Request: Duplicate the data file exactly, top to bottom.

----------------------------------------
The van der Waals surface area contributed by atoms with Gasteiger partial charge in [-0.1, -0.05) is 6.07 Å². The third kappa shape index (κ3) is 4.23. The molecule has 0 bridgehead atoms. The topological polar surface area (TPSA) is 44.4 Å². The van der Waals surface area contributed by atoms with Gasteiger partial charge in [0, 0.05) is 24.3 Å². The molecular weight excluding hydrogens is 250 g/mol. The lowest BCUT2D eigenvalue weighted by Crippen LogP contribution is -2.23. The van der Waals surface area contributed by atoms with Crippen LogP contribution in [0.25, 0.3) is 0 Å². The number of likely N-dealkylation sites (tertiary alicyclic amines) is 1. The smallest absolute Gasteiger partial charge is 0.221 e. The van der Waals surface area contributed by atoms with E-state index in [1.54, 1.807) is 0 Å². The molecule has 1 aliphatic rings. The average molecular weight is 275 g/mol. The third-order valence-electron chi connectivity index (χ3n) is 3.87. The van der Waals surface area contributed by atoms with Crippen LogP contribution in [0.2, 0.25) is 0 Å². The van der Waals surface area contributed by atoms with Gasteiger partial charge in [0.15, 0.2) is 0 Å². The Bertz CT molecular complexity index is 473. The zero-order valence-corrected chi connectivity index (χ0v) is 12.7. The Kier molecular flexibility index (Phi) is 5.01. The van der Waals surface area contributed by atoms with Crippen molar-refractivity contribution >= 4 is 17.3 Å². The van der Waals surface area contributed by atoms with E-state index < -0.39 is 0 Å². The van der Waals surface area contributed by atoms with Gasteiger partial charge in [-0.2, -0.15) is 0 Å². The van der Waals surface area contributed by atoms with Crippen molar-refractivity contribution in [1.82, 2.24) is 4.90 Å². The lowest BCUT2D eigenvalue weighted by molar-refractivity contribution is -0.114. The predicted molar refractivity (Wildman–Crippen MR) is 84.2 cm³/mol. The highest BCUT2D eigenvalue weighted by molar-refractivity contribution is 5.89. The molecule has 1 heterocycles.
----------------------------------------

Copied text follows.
The van der Waals surface area contributed by atoms with Gasteiger partial charge in [-0.1, -0.05) is 6.07 Å². The third kappa shape index (κ3) is 4.23. The molecule has 0 bridgehead atoms. The topological polar surface area (TPSA) is 44.4 Å². The van der Waals surface area contributed by atoms with Gasteiger partial charge in [0, 0.05) is 24.3 Å². The molecular weight excluding hydrogens is 250 g/mol. The lowest BCUT2D eigenvalue weighted by Crippen LogP contribution is -2.23. The van der Waals surface area contributed by atoms with Crippen LogP contribution in [0.25, 0.3) is 0 Å². The number of likely N-dealkylation sites (tertiary alicyclic amines) is 1. The smallest absolute Gasteiger partial charge is 0.221 e. The van der Waals surface area contributed by atoms with E-state index in [1.54, 1.807) is 0 Å². The molecule has 1 aliphatic rings. The average molecular weight is 275 g/mol. The third-order valence-electron chi connectivity index (χ3n) is 3.87. The van der Waals surface area contributed by atoms with Crippen LogP contribution in [0.2, 0.25) is 0 Å². The van der Waals surface area contributed by atoms with Gasteiger partial charge in [0.15, 0.2) is 0 Å². The Bertz CT molecular complexity index is 473. The zero-order valence-corrected chi connectivity index (χ0v) is 12.7. The Kier molecular flexibility index (Phi) is 5.01. The van der Waals surface area contributed by atoms with Crippen molar-refractivity contribution >= 4 is 17.3 Å². The van der Waals surface area contributed by atoms with E-state index < -0.39 is 0 Å². The van der Waals surface area contributed by atoms with Gasteiger partial charge in [-0.2, -0.15) is 0 Å². The van der Waals surface area contributed by atoms with Crippen molar-refractivity contribution in [1.82, 2.24) is 4.90 Å². The lowest BCUT2D eigenvalue weighted by molar-refractivity contribution is -0.114. The predicted molar refractivity (Wildman–Crippen MR) is 84.2 cm³/mol. The highest BCUT2D eigenvalue weighted by molar-refractivity contribution is 5.89. The molecule has 1 heterocycles.